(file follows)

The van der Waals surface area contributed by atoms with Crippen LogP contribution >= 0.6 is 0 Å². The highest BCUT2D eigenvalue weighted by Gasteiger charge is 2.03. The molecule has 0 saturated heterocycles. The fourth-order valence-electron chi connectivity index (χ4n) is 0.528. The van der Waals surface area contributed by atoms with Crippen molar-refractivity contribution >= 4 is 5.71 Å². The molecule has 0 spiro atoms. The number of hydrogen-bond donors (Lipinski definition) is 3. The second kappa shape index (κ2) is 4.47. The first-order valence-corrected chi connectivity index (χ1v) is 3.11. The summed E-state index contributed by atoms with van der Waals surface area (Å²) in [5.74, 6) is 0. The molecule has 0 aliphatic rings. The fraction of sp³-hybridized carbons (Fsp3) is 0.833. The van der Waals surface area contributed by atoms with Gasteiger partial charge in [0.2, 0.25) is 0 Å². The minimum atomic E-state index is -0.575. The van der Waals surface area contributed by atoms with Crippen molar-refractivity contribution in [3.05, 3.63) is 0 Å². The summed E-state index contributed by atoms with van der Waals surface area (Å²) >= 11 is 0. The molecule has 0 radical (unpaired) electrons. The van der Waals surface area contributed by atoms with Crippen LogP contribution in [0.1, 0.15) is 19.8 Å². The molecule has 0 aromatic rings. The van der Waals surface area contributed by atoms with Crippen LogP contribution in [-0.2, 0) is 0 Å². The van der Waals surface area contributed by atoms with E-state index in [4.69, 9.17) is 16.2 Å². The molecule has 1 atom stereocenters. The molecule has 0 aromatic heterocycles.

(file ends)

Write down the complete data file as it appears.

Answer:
The van der Waals surface area contributed by atoms with Crippen LogP contribution >= 0.6 is 0 Å². The highest BCUT2D eigenvalue weighted by Gasteiger charge is 2.03. The molecule has 0 saturated heterocycles. The fourth-order valence-electron chi connectivity index (χ4n) is 0.528. The van der Waals surface area contributed by atoms with Crippen molar-refractivity contribution >= 4 is 5.71 Å². The molecule has 0 spiro atoms. The number of hydrogen-bond donors (Lipinski definition) is 3. The second kappa shape index (κ2) is 4.47. The first-order valence-corrected chi connectivity index (χ1v) is 3.11. The summed E-state index contributed by atoms with van der Waals surface area (Å²) in [5.74, 6) is 0. The molecule has 0 aliphatic rings. The fraction of sp³-hybridized carbons (Fsp3) is 0.833. The van der Waals surface area contributed by atoms with Gasteiger partial charge in [0.2, 0.25) is 0 Å². The minimum atomic E-state index is -0.575. The van der Waals surface area contributed by atoms with Crippen molar-refractivity contribution in [3.05, 3.63) is 0 Å². The summed E-state index contributed by atoms with van der Waals surface area (Å²) >= 11 is 0. The molecule has 0 radical (unpaired) electrons. The van der Waals surface area contributed by atoms with Crippen LogP contribution in [0.1, 0.15) is 19.8 Å². The molecule has 0 aromatic rings. The van der Waals surface area contributed by atoms with Crippen LogP contribution in [-0.2, 0) is 0 Å². The van der Waals surface area contributed by atoms with E-state index in [4.69, 9.17) is 16.2 Å². The molecule has 1 atom stereocenters. The molecule has 0 aromatic heterocycles.